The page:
“Take away whatever you want,

but deliver me to derangements

of sweet, ordered, derelict words.

“Exile is when you live in one land and dream in another”

Saturday, April 17th, 2010

Abbas Milani (Photo: L.A. Cicero)

“Philosophers have said writing is a pharmakon, a cure and a curse, a poison and an antidote,” writes Abbas Milani in Tale of Two Cities: A Persian Memoir.  The book, first published by Mage in 1996, when he was a professor in “the hospitable atmosphere of a small liberal arts college run by the Sisters of Notre Dame,” has been reissued in paperback.

Milani’s book is peppered with references to the way language, thought, and politics mix:

“Language is the source of problems for all revolutions. The structure of language, its ability to conjure memories of the past, interfere with the leveling goal of revolution.  Revolutions invariably strive to erase memory.  Memory, after all, defies the fiction of a totally new beginning. And so the Islamic Republic encouraged a new Arabicized lexicon. Everyday speech became a political act.  …

Revolutions are also about silence. Through a coercive reign of terror, the Islamic Republic milanicoverhad, unwittingly, enriched our language of silence and our society’s lexicon of gestures.  Literary language became more metaphoric and the language of gestures became textured with new layers.  Glances, brow movements, intonations, body language became pregnant with new precise meanings and possibilities. The faces, the crowd, the gestures of Khomeini’s frenzied burial can, I think, only be understood in light of this new vocabulary.”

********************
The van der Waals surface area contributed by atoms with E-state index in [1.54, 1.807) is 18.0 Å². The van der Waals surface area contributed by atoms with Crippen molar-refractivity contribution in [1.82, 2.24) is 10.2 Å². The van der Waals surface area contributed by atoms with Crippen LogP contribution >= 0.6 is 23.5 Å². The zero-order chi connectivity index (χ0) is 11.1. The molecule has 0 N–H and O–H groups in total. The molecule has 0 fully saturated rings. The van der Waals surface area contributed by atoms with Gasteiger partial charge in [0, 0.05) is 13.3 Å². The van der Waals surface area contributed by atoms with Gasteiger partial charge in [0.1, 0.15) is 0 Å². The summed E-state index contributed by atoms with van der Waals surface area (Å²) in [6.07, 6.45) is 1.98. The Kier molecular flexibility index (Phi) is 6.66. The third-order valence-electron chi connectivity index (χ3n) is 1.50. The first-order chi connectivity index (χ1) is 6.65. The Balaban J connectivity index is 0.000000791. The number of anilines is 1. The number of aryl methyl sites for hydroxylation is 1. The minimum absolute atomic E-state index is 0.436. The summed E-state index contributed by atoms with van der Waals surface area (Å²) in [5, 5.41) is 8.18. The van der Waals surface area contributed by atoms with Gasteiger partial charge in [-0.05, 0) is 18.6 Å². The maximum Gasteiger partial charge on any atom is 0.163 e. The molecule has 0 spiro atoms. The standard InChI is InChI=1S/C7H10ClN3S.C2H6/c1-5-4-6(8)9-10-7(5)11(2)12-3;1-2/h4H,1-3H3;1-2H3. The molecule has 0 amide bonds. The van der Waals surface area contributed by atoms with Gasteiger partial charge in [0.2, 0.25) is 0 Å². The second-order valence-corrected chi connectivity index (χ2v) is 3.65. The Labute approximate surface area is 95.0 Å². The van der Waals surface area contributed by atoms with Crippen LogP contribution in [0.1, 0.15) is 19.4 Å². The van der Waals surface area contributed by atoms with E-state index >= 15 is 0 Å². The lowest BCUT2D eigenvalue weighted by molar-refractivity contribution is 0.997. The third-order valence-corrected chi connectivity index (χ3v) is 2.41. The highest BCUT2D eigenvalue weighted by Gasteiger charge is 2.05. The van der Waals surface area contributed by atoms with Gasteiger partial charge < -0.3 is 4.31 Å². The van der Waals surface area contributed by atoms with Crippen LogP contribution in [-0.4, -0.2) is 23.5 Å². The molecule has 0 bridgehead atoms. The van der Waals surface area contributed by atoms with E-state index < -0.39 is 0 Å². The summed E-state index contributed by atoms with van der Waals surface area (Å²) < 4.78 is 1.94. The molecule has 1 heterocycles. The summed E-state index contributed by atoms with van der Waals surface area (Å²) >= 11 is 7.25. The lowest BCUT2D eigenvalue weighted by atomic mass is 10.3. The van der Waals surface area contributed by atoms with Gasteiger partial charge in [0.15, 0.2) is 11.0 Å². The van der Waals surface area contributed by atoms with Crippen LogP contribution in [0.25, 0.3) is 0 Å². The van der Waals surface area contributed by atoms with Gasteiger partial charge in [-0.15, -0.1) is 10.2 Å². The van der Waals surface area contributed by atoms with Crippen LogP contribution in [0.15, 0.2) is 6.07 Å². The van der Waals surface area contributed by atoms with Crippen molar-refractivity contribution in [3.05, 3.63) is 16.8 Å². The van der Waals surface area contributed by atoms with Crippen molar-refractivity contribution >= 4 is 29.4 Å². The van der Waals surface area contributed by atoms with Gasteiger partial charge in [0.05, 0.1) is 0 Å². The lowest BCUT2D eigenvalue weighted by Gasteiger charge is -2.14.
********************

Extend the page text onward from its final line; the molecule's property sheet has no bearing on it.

Iran, after all, is the original home of ketman, which Czesław Miłosz limned in Captive Mind.  It’s not surprising that Shahryar Mandanipour discussed the same topics during a recent visit, with his friend Milani in the front row.  Milani’s remarks also bring to mind another writer’s immortal words on politics and language.

Milani’s remarkable rise to international prominence was described in a 2005 San Francisco Chronicle profile here.  It is hard to exaggerate the importance of Milani in mobilizing the Bay Area Iranian diaspora. I interviewed him last week, but not all questions made it into the final cut. Here’s one, in which Milani modestly neglects to mention his own role in unifying the Iranian diaspora he praises:

How is this Iranian diaspora in the U.S. supporting the movement for democracy in Iran?

The events since last June’s contested presidential election and the participation of millions in disciplined, peaceful, and profoundly uplifting protests have invigorated, and in some ways unified the hitherto divided, often dormant Iranian diaspora.

The first quarter century of Iranian-Americans lives in America was primarily dedicated to establishing for themselves and their families new lives and developing new roots. Just as the community was beginning to look into becoming more politically and socially active, the emergence of the singularly impressive and inspiring democratic movement in Iran acted as a catalyst for this politicizing process. The Moghadam Family’s endowment of our Iranian Studies Program at Stanford, Bita Daryabari’s generous endowment that allows us to vastly expand our ability to teach Persian literature and culture here were clear indications of the community ‘s success and new sense of social responsibility.

Much more can and needs to be done by this diaspora to help with the inevitable transition to democracy in Iran—from helping enrich the debate about Iran here in America to sending a strong message of support to those fighting for democracy inside the country. Many community leaders are working hard to map out a strategy for this auspicious beginning.

Here’s another exchange that didn’t make the final cut: